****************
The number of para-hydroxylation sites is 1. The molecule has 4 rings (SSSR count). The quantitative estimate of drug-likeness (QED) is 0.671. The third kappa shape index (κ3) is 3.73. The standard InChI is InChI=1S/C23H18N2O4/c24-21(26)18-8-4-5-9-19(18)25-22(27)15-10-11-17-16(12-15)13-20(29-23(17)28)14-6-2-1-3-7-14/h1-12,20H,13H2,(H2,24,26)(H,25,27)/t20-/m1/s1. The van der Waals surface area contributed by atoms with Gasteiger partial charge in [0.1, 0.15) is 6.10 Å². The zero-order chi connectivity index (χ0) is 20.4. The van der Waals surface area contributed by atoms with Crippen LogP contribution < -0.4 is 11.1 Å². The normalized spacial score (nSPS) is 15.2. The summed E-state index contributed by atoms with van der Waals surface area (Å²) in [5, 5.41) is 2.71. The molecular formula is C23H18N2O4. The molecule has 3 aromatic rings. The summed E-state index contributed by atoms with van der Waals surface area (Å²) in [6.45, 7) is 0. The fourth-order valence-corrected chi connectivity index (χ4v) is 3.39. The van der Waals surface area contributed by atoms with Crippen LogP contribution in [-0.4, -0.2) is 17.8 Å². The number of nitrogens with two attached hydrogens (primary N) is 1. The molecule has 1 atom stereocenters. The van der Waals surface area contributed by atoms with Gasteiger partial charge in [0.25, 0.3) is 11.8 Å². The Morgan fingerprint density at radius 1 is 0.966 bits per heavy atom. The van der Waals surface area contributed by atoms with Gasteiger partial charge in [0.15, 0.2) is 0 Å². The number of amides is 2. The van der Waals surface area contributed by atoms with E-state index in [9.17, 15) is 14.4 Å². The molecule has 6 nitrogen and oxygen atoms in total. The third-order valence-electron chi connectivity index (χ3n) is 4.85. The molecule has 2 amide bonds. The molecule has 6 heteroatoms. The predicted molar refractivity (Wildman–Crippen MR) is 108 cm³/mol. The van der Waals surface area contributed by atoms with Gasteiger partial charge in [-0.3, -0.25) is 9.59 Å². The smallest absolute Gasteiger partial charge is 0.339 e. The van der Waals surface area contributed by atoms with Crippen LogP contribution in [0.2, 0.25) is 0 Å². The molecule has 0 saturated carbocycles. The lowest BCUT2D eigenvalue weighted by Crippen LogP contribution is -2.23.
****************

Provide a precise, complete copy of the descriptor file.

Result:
The number of para-hydroxylation sites is 1. The molecule has 4 rings (SSSR count). The quantitative estimate of drug-likeness (QED) is 0.671. The third kappa shape index (κ3) is 3.73. The standard InChI is InChI=1S/C23H18N2O4/c24-21(26)18-8-4-5-9-19(18)25-22(27)15-10-11-17-16(12-15)13-20(29-23(17)28)14-6-2-1-3-7-14/h1-12,20H,13H2,(H2,24,26)(H,25,27)/t20-/m1/s1. The van der Waals surface area contributed by atoms with Gasteiger partial charge in [0.1, 0.15) is 6.10 Å². The zero-order chi connectivity index (χ0) is 20.4. The van der Waals surface area contributed by atoms with Crippen LogP contribution < -0.4 is 11.1 Å². The normalized spacial score (nSPS) is 15.2. The summed E-state index contributed by atoms with van der Waals surface area (Å²) in [5, 5.41) is 2.71. The molecular formula is C23H18N2O4. The molecule has 3 aromatic rings. The summed E-state index contributed by atoms with van der Waals surface area (Å²) in [6.45, 7) is 0. The fourth-order valence-corrected chi connectivity index (χ4v) is 3.39. The van der Waals surface area contributed by atoms with Crippen LogP contribution in [-0.4, -0.2) is 17.8 Å². The number of nitrogens with two attached hydrogens (primary N) is 1. The molecule has 1 atom stereocenters. The van der Waals surface area contributed by atoms with Gasteiger partial charge in [0.25, 0.3) is 11.8 Å². The Morgan fingerprint density at radius 1 is 0.966 bits per heavy atom. The van der Waals surface area contributed by atoms with Gasteiger partial charge in [0.15, 0.2) is 0 Å². The number of amides is 2. The van der Waals surface area contributed by atoms with E-state index in [9.17, 15) is 14.4 Å². The molecule has 6 nitrogen and oxygen atoms in total. The third-order valence-electron chi connectivity index (χ3n) is 4.85. The molecule has 2 amide bonds. The molecule has 6 heteroatoms. The predicted molar refractivity (Wildman–Crippen MR) is 108 cm³/mol. The van der Waals surface area contributed by atoms with Gasteiger partial charge in [-0.3, -0.25) is 9.59 Å². The smallest absolute Gasteiger partial charge is 0.339 e. The van der Waals surface area contributed by atoms with Crippen LogP contribution in [0.2, 0.25) is 0 Å². The molecule has 0 saturated carbocycles. The lowest BCUT2D eigenvalue weighted by Crippen LogP contribution is -2.23.